Azarmehr argued that it was unlikely the Iranian Cyber Army was a group of citizens.
“Given the kinds of facilities you need to do the kinds of operations they are doing, this has to be supported by the state,” he claimed. “I think it’s very unlikely that these are just autonomous groups without any connection to the government.”
Iran’s 70 million citizens maintain an estimated 700,000 blogs, making Iran the third most active online country after the United States and China.
The Iranian government has taken extensive steps to curb online reformist activity, shutting down access to opposition websites, foreign news sources and detaining bloggers.
Pujan Ziaie, who worked as an IT strategist for the presidential campaign of Mehdi Karroubi, a leading opposition candidate, agreed with Azarmehr.
“It is an online war but I really doubt they have enough knowledge to be able to hack a site like Twitter,” he told The Media Line. “Most of the country’s elite support the opposition so there are not actually that many highly trained hackers that support the government.”
“They just use a lot of servers and attack one server and sometimes succeed in bringing it down,” Ziaie said. “But it’s not on the level of Chinese and American hackers.” “The level of IT knowledge among the Iranian authorities and their supporters is very low,” he said. “The Web sites of most of the Iranian ministries have no information on them and are not active at all. Even the [government] committee responsible for IT strategies in Iran was easily hacked for two weeks a year ago.” Internet security analysts say political cyber warfare is rare.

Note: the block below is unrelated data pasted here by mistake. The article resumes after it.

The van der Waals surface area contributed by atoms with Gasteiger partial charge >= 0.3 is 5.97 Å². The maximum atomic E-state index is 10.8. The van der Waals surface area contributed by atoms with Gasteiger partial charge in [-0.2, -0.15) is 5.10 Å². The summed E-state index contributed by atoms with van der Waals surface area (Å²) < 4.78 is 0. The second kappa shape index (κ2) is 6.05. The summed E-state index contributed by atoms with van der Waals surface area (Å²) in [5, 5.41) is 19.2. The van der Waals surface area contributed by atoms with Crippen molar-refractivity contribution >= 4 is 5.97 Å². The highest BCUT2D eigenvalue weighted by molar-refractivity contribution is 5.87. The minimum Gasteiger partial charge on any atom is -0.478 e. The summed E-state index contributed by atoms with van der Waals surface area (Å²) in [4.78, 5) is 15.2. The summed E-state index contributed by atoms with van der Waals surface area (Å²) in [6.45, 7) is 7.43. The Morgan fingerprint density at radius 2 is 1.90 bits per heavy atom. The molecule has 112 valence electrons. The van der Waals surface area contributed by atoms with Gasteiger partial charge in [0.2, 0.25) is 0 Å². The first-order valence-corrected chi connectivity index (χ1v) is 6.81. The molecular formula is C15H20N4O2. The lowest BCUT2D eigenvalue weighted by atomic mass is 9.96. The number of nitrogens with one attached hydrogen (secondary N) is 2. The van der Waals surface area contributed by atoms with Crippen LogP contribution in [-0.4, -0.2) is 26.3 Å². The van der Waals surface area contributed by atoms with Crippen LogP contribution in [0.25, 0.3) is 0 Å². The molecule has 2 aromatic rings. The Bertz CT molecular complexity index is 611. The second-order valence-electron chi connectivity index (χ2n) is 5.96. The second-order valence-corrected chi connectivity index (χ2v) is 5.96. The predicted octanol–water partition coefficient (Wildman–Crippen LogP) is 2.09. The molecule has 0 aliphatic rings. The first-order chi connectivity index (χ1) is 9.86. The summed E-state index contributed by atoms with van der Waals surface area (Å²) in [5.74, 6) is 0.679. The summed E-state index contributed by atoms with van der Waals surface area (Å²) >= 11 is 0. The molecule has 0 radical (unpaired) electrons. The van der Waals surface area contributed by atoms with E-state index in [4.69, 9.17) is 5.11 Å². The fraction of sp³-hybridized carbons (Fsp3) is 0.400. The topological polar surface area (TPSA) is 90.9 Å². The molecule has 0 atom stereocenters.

“Sometimes there are consolidated groups of hackers that try to show some muscle and impress with their abilities,” Bulent Teksoz, a Middle East security expert at Symantec, an international market leader in online security software and services, told The Media Line. “They will go to web pages and deface them or put their own logo on them, something like this.”
“At Symantec we focus on the statistics and the methods of the attacks, not the motives, but you don’t really see this kind of hacking activity much anymore,” he said. “The old days of hacking – five or six years ago – was just about fame and showing the world how smart you are. But today the vast amount of cyber crime and hacking activity is related to financial gain.”
“We look at hacking groups like any other company,” Teksoz said. “This underground warfare has emerged into a proper global economy, and the Middle East is getting into the international hacking business more and more. With broadband it doesn’t matter if you’re in the Middle East, the North Pole or the desert somewhere.”
Symantec’s Internet Security Threat Report 2009 found that countries
which introduced broadband Internet experience a dramatic increase in
online threat activity.
“Most recently this was noted in Egypt,
which in 2008 experienced the most malicious activity per broadband
user in the whole of Europe, the Middle East and Africa,” Peter Rae,
Symantec’s Senior Communications Manager for Emerging Markets told The
Media Line. “This shows that consumers and service providers lag in
ensuring their networks are secure before taking advantage of
newly-available broadband.”- The Media Line